Construction has started on a project to restore groundwater levels southeast of Columbus, alleviating concerns for residents, producers and industry in the area.
The Lower Loup Natural Resource District (NRD) began to notice lower groundwater levels just southeast of Columbus between 2010 and 2014.
There were multiple causes, including the Lost Creek Bypass channel, a project done in the 1980s to alleviate flooding issues north of town by diverting water from Lost Creek. That worked then, but now needs adjusting because it reduced the amount of water making its way back into Lost Creek.
"Columbus has grown, so that changes the water budget. There's irrigation all around that area. The ADM plant is there using water. There are other industries down there using groundwater," Lower Loup NRD General Manager Russell Callan said. "So, over time the use of that groundwater has also increased to form that decline. It's a combination of those things."
Callan said the low groundwater levels are localized in Platte County just southeast of Columbus. Low groundwater is an issue in that area for several reasons.
"Christopher's Cove Lake is connected to the groundwater, so as the groundwater level drops, the lake level drops," Callan said. "...Because of the groundwater level dropping, it costs more for producers and the folks who have wells in that area to pump that water out of the ground because they have to lift it further."
The NRD could require everyone in the area to reduce their water usage, but that would be difficult with the amount of industry right there, especially the ADM facility, 3000 E. Eighth St.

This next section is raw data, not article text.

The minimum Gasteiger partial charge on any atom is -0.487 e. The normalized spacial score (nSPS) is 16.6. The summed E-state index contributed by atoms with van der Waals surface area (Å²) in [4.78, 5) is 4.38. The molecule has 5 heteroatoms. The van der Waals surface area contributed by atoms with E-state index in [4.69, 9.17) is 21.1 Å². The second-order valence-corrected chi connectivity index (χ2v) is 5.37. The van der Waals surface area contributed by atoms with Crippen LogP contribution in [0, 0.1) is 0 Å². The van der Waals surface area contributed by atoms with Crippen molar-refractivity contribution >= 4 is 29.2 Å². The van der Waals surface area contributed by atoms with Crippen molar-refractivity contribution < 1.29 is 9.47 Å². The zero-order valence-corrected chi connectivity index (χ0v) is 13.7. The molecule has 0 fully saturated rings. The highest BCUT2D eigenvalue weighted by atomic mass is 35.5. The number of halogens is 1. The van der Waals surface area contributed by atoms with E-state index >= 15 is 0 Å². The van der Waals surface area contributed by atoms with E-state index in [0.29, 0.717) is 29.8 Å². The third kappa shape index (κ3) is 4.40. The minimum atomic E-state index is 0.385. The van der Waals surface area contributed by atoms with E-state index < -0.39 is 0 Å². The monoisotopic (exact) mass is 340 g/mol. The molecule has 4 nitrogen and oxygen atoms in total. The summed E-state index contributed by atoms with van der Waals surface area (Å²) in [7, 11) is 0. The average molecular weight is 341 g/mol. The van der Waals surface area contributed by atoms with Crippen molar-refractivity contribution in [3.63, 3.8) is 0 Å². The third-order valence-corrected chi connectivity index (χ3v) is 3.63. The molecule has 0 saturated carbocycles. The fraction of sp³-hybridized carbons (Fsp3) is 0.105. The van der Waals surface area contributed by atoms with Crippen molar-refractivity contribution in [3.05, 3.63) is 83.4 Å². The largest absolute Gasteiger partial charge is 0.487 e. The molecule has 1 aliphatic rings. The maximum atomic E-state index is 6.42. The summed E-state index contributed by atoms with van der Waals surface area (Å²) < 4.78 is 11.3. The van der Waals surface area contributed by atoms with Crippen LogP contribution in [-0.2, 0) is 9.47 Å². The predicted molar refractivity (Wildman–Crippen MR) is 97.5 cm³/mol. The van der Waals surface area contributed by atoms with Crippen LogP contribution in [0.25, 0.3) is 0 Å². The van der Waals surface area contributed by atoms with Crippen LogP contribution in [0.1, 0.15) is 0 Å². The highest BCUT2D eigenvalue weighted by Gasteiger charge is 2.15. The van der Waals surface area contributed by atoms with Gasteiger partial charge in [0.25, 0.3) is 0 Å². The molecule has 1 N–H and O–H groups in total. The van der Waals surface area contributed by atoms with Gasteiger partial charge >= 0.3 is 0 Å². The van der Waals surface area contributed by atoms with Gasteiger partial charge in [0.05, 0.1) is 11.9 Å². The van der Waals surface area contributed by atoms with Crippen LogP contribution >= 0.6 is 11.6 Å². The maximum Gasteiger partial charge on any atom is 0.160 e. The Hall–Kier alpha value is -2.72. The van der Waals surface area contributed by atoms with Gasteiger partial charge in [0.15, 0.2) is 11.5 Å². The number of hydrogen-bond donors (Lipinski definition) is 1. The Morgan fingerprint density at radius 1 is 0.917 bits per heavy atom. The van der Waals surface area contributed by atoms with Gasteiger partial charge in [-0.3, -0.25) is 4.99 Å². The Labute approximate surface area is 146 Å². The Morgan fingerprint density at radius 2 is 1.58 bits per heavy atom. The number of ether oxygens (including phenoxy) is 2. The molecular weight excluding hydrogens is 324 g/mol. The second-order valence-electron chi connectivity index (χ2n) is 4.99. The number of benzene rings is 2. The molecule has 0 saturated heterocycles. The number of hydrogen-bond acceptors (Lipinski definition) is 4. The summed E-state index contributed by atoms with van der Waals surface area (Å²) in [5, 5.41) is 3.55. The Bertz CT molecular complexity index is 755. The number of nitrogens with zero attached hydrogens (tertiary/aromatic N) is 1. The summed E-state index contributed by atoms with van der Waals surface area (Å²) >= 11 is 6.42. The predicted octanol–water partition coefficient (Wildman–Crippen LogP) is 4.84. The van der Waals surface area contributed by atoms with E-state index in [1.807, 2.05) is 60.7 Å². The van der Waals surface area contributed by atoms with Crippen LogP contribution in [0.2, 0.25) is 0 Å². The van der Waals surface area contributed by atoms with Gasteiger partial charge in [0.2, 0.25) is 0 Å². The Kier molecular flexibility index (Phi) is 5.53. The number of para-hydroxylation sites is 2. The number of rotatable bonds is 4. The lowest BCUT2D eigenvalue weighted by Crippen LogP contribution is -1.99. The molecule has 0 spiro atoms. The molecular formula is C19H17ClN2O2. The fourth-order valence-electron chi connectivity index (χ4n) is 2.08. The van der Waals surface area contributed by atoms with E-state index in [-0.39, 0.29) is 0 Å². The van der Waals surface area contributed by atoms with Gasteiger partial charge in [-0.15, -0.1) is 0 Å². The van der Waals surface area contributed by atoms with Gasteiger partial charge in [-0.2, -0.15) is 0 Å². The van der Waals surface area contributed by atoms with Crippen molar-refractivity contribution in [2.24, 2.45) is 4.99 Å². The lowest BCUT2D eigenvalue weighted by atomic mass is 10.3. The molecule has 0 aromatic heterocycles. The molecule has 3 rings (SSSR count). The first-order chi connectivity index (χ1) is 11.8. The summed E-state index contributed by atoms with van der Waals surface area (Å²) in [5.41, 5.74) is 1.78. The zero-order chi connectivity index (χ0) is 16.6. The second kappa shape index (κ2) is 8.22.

"The other option was to come up with a project to allow everybody to keep doing what they're doing and move water around, basically," Callan said.
To that end, the Columbus Recharge Project will carry water from the Tailrace to the Lost Creek channel, allowing it to infiltrate back into the ground, "recharging" groundwater levels. The NRD is installing two pipelines as part of the project.
"Right along Eighth Street between the canal and Lost Creek channel, there will be a 14-inch pipeline to take water from the canal over to Lost Creek," Callan said. "And then there's a 6-inch pipeline that will go from a well by Lost Creek north to Christopher's Cove."
Construction on the pipelines started near the end of June and is slated to go until November.
Loup Power District is keeping an eye on the construction.
"As they're doing their installation, they're going to be going into our canal at some point so we're making sure we're ahead of the game and seeing what they're doing and when they're doing it," Loup Vice President of Engineering Korey Hobza said at a June 29 Loup Board of Directors meeting.
Hobza added that some trees near the canal will need to be removed eventually to make way for the construction.
"They've removed some trees but they still haven't removed the trees off the face of the canal yet where the pumping pit is going to go into the canal," Hobza said.
According to a page about the project on the Lower Loup NRD website, the flow of water can be turned on and off as needed, according to groundwater levels.
"The NRD has installed a series of shallow monitoring wells outfitted with real-time water level measuring devices," the website said. "...Similar equipment is being used to monitor the lake levels in Christopher’s Cove."
That will help prevent excess water from damaging properties in the area in the event of heavy precipitation or high groundwater levels, a concern of some property owners.
"We've had stakeholder meetings where we've had area landowners and stakeholders come visit and talk about the project. All of the easements are acquired, all that portion of it has been completed," Callan said.
The NRD's work on the project goes back to at least 2015 when it started a multi-year study on the water system in the area -- so, in some ways, the hardest parts are over, with only construction remaining.
Molly Hunter is a reporter for The Columbus Telegram. Reach her via email at email@example.com.